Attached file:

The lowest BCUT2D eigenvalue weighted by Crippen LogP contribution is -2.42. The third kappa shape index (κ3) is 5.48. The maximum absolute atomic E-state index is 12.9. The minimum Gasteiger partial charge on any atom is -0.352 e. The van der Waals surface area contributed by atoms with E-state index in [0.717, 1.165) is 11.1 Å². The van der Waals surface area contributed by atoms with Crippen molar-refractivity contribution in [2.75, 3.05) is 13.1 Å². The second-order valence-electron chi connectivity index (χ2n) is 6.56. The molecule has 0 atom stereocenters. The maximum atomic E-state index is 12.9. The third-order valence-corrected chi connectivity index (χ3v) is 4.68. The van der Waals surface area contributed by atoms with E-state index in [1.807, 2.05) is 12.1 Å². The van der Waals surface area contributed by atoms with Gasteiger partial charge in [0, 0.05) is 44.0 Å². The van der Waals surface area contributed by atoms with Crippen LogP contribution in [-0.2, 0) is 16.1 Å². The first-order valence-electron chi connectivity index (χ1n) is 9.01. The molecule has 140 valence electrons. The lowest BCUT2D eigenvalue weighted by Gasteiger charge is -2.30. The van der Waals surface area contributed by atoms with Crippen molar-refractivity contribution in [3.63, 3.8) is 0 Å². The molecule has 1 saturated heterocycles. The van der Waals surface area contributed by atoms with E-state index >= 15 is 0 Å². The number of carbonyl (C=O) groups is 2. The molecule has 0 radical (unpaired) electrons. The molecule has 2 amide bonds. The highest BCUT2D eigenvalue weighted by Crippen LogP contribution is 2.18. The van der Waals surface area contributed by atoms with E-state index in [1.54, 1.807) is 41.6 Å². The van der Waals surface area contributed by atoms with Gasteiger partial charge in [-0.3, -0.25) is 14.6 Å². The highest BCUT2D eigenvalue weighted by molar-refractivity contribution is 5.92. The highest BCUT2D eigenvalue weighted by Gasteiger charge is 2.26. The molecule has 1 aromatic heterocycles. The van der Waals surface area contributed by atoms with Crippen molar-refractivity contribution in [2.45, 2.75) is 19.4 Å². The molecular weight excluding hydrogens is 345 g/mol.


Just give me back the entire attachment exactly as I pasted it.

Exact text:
The lowest BCUT2D eigenvalue weighted by Crippen LogP contribution is -2.42. The third kappa shape index (κ3) is 5.48. The maximum absolute atomic E-state index is 12.9. The minimum Gasteiger partial charge on any atom is -0.352 e. The van der Waals surface area contributed by atoms with E-state index in [0.717, 1.165) is 11.1 Å². The van der Waals surface area contributed by atoms with Crippen molar-refractivity contribution in [2.75, 3.05) is 13.1 Å². The second-order valence-electron chi connectivity index (χ2n) is 6.56. The molecule has 0 atom stereocenters. The maximum atomic E-state index is 12.9. The third-order valence-corrected chi connectivity index (χ3v) is 4.68. The van der Waals surface area contributed by atoms with E-state index in [1.807, 2.05) is 12.1 Å². The van der Waals surface area contributed by atoms with Gasteiger partial charge in [0, 0.05) is 44.0 Å². The van der Waals surface area contributed by atoms with Crippen LogP contribution in [-0.2, 0) is 16.1 Å². The first-order valence-electron chi connectivity index (χ1n) is 9.01. The molecule has 140 valence electrons. The lowest BCUT2D eigenvalue weighted by Gasteiger charge is -2.30. The van der Waals surface area contributed by atoms with Crippen molar-refractivity contribution in [3.63, 3.8) is 0 Å². The molecule has 1 saturated heterocycles. The van der Waals surface area contributed by atoms with E-state index >= 15 is 0 Å². The number of carbonyl (C=O) groups is 2. The molecule has 0 radical (unpaired) electrons. The molecule has 2 amide bonds. The highest BCUT2D eigenvalue weighted by Crippen LogP contribution is 2.18. The van der Waals surface area contributed by atoms with E-state index in [1.54, 1.807) is 41.6 Å². The van der Waals surface area contributed by atoms with Gasteiger partial charge in [-0.3, -0.25) is 14.6 Å². The highest BCUT2D eigenvalue weighted by molar-refractivity contribution is 5.92. The highest BCUT2D eigenvalue weighted by Gasteiger charge is 2.26. The molecule has 1 aromatic heterocycles. The van der Waals surface area contributed by atoms with Crippen molar-refractivity contribution in [2.45, 2.75) is 19.4 Å². The molecular weight excluding hydrogens is 345 g/mol.